…While Woolf has been attacked as too angry in her caricaturing of men, she has concomitantly been chastened for being fearful of rage, put off by the all too justifiable rancor of her female predecessors. Similarly, she has been denounced both for inflating and for demeaning women’s cultural achievements. Although praised as a quasi-Marxist in her materialism, she has been trounced for an elitism inculcated by her relatively privileged background. Heralded as an anti-imperialist, critical of England and Empire (with all its embarrassing capital letters), she nevertheless has been taken to task as racist, unconscious of her biases about third-world societies and people of color. Perhaps because of the multiple ambiguities of her allusive text, Woolf has also been adopted as a muse by conservatives hostile to the contemporary women’s movement and by feminists who share a passionate commitment to women’s well-being by whose differences of opinion about sex and gender extend to disagreements over the values, tactics, means, and ends that ought to govern the women’s movement.

It could perhaps be argued that all this disparity says more about the cultural, social and ideological context of several waves of criticism than about the text itself, but it is nevertheless interesting to consider – and it makes me look forward to reading the project’s participants different reactions to the book all the more.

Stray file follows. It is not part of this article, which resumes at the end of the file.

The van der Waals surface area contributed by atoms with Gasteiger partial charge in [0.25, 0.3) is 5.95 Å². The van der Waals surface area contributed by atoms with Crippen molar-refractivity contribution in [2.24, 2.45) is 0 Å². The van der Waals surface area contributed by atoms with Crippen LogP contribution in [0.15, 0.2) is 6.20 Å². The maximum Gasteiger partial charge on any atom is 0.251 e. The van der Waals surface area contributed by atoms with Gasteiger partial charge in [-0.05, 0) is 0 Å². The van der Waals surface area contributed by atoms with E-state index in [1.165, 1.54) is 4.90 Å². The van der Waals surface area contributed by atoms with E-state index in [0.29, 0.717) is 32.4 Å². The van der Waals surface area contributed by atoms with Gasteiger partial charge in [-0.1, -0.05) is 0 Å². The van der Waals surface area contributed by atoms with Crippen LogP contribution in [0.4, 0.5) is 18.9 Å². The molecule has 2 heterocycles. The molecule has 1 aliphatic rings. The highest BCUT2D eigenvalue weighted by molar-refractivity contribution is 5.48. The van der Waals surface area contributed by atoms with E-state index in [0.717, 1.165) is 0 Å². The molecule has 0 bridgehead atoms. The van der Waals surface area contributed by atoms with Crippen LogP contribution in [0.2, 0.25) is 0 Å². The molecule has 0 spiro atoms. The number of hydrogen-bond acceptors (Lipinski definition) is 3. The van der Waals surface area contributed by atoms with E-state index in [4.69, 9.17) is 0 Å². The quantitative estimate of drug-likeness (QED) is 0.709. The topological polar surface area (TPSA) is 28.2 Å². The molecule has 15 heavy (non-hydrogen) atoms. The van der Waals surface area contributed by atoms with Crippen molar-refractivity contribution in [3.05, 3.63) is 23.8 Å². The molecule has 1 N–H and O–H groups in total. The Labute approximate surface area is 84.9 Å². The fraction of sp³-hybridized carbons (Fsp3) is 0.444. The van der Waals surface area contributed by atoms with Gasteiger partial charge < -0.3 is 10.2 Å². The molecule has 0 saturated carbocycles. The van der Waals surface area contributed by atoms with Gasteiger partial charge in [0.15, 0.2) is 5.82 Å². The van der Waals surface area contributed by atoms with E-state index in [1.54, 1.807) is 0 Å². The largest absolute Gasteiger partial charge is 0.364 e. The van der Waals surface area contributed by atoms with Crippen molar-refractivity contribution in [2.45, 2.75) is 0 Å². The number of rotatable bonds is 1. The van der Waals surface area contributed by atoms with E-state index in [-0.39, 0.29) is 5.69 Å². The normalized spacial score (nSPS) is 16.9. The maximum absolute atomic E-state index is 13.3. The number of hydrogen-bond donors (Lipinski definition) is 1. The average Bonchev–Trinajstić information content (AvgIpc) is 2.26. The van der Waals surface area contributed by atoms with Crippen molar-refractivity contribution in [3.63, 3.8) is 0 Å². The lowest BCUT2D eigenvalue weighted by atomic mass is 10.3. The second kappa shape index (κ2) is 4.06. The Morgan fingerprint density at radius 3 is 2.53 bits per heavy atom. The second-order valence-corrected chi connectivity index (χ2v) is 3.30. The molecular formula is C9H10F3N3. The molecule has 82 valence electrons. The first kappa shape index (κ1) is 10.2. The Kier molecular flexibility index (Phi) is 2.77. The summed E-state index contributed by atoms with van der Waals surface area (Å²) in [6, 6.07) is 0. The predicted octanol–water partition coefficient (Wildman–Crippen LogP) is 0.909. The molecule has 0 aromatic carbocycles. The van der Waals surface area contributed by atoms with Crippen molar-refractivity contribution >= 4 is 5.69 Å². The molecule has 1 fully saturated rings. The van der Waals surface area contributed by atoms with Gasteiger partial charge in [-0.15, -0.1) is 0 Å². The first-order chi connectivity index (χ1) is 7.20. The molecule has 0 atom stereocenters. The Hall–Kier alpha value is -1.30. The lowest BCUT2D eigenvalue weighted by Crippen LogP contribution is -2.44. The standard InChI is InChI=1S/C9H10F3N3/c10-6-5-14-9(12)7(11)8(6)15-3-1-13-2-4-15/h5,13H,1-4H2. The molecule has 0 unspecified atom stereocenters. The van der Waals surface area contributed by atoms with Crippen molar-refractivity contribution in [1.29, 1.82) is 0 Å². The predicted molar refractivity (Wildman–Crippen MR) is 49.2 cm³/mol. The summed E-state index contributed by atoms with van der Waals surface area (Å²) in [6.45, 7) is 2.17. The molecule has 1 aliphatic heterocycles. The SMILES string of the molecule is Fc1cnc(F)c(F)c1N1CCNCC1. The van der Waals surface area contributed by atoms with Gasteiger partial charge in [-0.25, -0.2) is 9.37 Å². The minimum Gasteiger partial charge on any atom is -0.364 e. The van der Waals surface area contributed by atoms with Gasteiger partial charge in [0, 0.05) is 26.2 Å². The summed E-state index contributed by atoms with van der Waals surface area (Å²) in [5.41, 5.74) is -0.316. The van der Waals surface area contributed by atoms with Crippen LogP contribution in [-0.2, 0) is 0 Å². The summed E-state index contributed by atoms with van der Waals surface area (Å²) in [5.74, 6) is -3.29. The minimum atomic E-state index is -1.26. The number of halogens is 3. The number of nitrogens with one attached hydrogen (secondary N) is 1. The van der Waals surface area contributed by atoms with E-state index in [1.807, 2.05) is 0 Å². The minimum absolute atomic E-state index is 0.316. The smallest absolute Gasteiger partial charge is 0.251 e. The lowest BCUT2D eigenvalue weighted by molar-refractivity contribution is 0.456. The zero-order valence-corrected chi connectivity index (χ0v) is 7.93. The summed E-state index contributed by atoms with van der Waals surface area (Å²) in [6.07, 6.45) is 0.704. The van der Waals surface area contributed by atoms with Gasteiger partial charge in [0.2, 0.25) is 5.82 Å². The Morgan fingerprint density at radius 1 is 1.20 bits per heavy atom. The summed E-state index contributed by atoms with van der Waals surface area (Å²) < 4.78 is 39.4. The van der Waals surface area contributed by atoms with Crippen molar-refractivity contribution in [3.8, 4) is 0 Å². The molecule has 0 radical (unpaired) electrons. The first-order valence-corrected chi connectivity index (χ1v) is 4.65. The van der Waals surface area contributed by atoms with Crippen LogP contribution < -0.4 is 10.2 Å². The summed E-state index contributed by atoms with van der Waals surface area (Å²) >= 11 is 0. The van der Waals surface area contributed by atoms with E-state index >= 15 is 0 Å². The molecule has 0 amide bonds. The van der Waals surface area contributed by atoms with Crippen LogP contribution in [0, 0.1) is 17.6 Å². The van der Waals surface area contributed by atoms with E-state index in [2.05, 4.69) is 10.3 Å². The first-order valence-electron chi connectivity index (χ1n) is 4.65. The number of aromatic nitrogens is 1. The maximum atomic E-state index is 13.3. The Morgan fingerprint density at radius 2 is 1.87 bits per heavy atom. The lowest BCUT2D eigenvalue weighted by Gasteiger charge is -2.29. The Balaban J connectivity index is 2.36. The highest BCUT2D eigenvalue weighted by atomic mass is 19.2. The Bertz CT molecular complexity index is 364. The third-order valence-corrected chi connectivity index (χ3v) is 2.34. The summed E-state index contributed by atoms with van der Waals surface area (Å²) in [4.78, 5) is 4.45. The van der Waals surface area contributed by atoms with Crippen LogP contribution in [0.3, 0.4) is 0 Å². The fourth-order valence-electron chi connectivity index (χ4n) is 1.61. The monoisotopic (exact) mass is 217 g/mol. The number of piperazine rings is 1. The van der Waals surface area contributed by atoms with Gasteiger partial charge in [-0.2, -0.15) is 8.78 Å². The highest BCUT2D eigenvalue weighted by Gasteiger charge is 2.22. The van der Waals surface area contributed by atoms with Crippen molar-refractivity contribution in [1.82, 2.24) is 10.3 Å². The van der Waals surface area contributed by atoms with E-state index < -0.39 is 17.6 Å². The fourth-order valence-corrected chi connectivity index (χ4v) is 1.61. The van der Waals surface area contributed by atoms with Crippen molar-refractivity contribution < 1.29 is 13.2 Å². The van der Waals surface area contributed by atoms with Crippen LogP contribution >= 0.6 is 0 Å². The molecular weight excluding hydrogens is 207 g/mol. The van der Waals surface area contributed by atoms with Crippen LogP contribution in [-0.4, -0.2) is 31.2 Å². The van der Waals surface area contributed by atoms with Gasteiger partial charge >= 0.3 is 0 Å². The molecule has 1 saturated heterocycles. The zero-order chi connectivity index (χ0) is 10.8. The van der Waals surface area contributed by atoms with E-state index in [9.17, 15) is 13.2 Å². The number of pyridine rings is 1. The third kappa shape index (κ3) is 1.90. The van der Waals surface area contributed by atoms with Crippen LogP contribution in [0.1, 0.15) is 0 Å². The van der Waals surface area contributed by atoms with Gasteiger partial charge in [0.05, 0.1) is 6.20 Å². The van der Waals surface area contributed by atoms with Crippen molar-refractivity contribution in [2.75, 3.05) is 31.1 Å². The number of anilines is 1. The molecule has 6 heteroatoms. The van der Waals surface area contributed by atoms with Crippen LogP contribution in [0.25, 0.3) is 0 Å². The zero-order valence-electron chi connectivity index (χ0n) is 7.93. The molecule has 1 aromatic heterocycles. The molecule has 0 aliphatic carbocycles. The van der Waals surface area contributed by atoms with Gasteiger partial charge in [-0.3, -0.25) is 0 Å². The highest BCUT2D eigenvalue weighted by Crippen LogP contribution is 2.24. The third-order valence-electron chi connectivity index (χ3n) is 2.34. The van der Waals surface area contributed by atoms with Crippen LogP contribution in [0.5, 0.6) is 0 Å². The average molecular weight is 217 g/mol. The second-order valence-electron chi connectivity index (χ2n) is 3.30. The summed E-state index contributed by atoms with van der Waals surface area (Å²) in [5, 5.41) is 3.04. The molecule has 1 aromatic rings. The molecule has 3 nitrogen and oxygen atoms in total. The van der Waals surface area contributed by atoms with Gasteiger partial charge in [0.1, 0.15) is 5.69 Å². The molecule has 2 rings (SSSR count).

Resources online:

(Do you have any further suggestions? If so, leave the link in the comments and I’ll be happy to edit it in.)

Wrap-Up: The Subjection of Women

I can hardly believe the end of February is here already! I wanted to apologise to this month’s participants for not having been more active in comments and etc. I have been reading everyone’s thoughts, but between grad school assignments and having been ill lately time just got away from me. But let us move on to what really matters here, which is what you had to say about the essay.

Dragonfly419 was impressed with the detail of Mill’s arguments and with how carefully he sought to base his assertions on actual evidence, particularly when it comes to the nurture versus nature debate:

Here I’d like to stop and step aside from the essay and remark on a more current event in history:   the 2005 remarks of former Harvard President Lawrence Summers that innate differences between men and women might be the reason why fewer women succeed in science and math careers.  This is something John Stuart Mill argues against and that I too argue against.  I am a woman with a degree in both math and science and have taken offense to the argument that women are of a weaker mind then men.  This I believe is a misnomer.

Well said.

Madame Curie particularly liked